2017 was the year I felt like a professional wedding guest. No joke, I was at a wedding almost every single weekend – sometimes 2 in one week! Being a Persian Jew, going to more weddings than the average person is on par with the norm. However, this year really took the cake, and while I loved sharing in so much happiness, it left me feeling exhausted. Having been a bridesmaid several times (cue in your “always the bridesmaid, never the bride” joke here), and a wedding guest more times that I can count, I decided to create a new series for those who may not know how to handle wedding season. So, here we are with The Professional Wedding Guest series.
Since I am your professional wedding guest, I decided to call on my friend Jazmyn from Daily Dose Of Luxury to be the professional bride. Throughout the year, we will be chronicling proper behavior and the 411 for both the guest and the bride. None of us are perfect, and sometimes we don’t realize the right etiquette. Everything you will need to know from what to wear, how to act, how to plan a Bachelorette for your bestie, we have got you covered.
We are kicking off this series with a post Jazmyn shared on her blog about guests wearing *gasp* WHITE. As a guest, I am mortified when I see anyone wearing something remotely close to white. It’s disrespectful to the bride, in my opinion, and tells me that you need attention.
As a bride, this is what Jazmyn has to say about it:
My thoughts about this are solely my own and are contingent on NOT being asked to wear white. If your goal is an all white wedding, I’m here for it, but that is not my goal.
“Cardinal Rule of Wedding Etiquette in Western culture is that guests, specifically female guests, should never wear white.” (elle.com)
“White is reserved for the Bride, a tradition established by England’s Queen Victoria in the late 19th Century.”(elle.com)
The only thing that stood out to me in the entire article was ‘wedding etiquette in Western culture.’ You don’t have to like it, you don’t have to agree, and you don’t even have to honor it at your own wedding.
You should never, EVER show up to anyone’s wedding in white UNLESS instructed via invitation, wedding website or the bride.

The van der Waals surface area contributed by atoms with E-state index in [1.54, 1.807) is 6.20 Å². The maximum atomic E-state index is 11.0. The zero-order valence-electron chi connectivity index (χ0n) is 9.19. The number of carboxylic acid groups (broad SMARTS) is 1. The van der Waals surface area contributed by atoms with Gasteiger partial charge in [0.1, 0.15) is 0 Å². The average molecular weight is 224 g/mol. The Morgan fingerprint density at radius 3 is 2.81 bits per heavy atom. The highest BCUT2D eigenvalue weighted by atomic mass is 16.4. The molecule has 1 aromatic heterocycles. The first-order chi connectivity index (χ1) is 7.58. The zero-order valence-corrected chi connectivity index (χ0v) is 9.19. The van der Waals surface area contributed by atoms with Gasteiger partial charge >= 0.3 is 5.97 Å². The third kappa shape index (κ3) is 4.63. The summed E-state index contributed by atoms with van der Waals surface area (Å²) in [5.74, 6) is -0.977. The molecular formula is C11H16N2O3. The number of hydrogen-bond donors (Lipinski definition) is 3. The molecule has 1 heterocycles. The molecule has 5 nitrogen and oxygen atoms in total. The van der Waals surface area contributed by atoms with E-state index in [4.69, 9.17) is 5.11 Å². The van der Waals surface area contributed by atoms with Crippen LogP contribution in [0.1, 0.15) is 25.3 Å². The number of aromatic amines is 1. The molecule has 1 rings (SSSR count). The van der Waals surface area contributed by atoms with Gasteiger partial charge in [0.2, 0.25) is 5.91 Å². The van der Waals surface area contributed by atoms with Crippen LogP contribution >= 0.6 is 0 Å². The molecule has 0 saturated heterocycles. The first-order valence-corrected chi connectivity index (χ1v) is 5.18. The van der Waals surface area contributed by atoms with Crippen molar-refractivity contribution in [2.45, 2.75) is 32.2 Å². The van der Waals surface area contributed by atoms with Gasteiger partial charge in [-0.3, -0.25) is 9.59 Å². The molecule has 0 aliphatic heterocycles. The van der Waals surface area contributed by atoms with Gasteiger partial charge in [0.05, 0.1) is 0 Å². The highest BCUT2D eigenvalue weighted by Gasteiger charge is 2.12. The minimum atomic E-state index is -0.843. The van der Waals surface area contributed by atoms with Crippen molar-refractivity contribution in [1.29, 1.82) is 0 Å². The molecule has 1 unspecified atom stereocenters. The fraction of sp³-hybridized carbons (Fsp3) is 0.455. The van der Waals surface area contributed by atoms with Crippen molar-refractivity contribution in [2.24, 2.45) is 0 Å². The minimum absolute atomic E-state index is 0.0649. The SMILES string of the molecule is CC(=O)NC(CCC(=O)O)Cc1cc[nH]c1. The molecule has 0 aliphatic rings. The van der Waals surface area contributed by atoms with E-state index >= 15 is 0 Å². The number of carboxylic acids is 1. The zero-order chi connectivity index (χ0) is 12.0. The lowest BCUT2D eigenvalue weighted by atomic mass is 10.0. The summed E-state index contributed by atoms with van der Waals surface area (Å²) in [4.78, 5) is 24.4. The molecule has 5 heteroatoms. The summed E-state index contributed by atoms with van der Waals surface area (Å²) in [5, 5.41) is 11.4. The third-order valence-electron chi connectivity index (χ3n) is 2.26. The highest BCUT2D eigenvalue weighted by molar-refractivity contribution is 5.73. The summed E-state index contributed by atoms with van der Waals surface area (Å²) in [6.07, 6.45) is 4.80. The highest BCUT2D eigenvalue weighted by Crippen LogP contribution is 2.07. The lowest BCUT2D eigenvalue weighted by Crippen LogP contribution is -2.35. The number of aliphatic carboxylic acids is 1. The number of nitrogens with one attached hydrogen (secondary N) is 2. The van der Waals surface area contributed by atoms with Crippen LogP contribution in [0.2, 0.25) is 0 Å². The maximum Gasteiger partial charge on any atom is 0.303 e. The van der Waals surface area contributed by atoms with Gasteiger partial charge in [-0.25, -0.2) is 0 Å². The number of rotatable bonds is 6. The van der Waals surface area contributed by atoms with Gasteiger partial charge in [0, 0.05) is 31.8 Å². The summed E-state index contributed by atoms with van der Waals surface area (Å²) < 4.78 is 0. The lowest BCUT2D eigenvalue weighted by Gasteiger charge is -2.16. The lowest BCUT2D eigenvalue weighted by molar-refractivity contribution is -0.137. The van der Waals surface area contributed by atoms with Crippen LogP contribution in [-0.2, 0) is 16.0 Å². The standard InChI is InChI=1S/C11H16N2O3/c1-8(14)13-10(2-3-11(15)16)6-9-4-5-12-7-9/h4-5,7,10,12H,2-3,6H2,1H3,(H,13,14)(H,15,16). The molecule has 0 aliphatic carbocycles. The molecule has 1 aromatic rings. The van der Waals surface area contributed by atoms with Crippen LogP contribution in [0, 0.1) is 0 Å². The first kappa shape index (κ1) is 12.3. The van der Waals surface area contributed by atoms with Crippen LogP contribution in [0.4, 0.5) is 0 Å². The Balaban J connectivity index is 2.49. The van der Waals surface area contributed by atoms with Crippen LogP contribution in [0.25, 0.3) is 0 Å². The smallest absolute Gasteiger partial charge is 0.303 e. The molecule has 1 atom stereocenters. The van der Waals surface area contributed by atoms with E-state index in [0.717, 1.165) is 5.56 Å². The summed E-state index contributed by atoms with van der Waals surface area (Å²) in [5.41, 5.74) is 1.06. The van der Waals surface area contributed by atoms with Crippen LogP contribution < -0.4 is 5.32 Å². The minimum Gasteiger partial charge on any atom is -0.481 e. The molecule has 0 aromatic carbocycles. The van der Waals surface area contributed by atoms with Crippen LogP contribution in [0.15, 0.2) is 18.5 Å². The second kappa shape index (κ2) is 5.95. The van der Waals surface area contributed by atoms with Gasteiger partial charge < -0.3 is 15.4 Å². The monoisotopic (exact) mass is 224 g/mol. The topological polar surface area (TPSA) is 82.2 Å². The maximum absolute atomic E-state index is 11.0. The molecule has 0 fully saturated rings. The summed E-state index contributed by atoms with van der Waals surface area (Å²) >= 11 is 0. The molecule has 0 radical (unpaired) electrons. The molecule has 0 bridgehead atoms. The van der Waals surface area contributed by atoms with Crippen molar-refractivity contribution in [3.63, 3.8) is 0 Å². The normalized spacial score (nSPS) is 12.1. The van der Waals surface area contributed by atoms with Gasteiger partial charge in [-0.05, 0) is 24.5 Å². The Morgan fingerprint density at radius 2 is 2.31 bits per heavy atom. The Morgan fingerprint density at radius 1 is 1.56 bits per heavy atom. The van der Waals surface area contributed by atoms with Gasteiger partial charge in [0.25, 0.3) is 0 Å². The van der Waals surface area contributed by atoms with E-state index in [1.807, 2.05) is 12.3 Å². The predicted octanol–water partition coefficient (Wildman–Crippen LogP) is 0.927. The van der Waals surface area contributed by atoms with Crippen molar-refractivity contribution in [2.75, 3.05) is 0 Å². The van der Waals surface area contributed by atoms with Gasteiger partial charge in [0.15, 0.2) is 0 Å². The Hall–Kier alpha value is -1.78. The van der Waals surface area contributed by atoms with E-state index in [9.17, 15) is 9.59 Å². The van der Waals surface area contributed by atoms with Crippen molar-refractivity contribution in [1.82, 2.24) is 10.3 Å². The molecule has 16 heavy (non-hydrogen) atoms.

I have seen it happen first hand while being a member of a bridal party and it is obvious, it is obnoxious and it is premeditated. Everyone notices you, everyone talks about you, you become the center of attention, which you should not be and it makes you look extremely selfish. If you can consciously pull out a white dress, you are deliberately deciding that you are just as, if not more important, than the bride and on that day nobody is more important than the bride (and groom).
This “cardinal rule” applies to everyone including family, assuming that you have not been asked to wear white. Mother of the Bride, Mother in Law, Step Mother, Grandmother, your title does not count as an exception. I understand you’re so happy and you want to stand out and you want everyone to know this is your son or daughter getting married but do not do it. Attempting it with your own daughter is one thing but PLEASE don’t do it to your son and his wife to be, like yes you are mom but don’t ruin her day. It is already enough that the bride (and groom) are doing their very best to please everyone, don’t add fuel to the fire by trying to wear white, ivory, ecru, eggshell, any version of white.
I understand the need or want to ask; I have asked a friend who was getting married (one time only and the outfit wasn’t all white), but after thinking about it, the fact that I had to ask should have been enough to let me know I shouldn’t be wearing it. It has never been an issue for me since.
The feeling or thought of someone showing up to my wedding in white or any shade of it actually makes me anxious. I don’t want to feel like I need to babysit adults when it comes to wardrobe, but I do want to slide in a reminder like “Yeah, No. Just Don’t.” I stand by this so strongly that if someone showed up in white or any shade of it on my wedding day I would actually ask them to leave myself.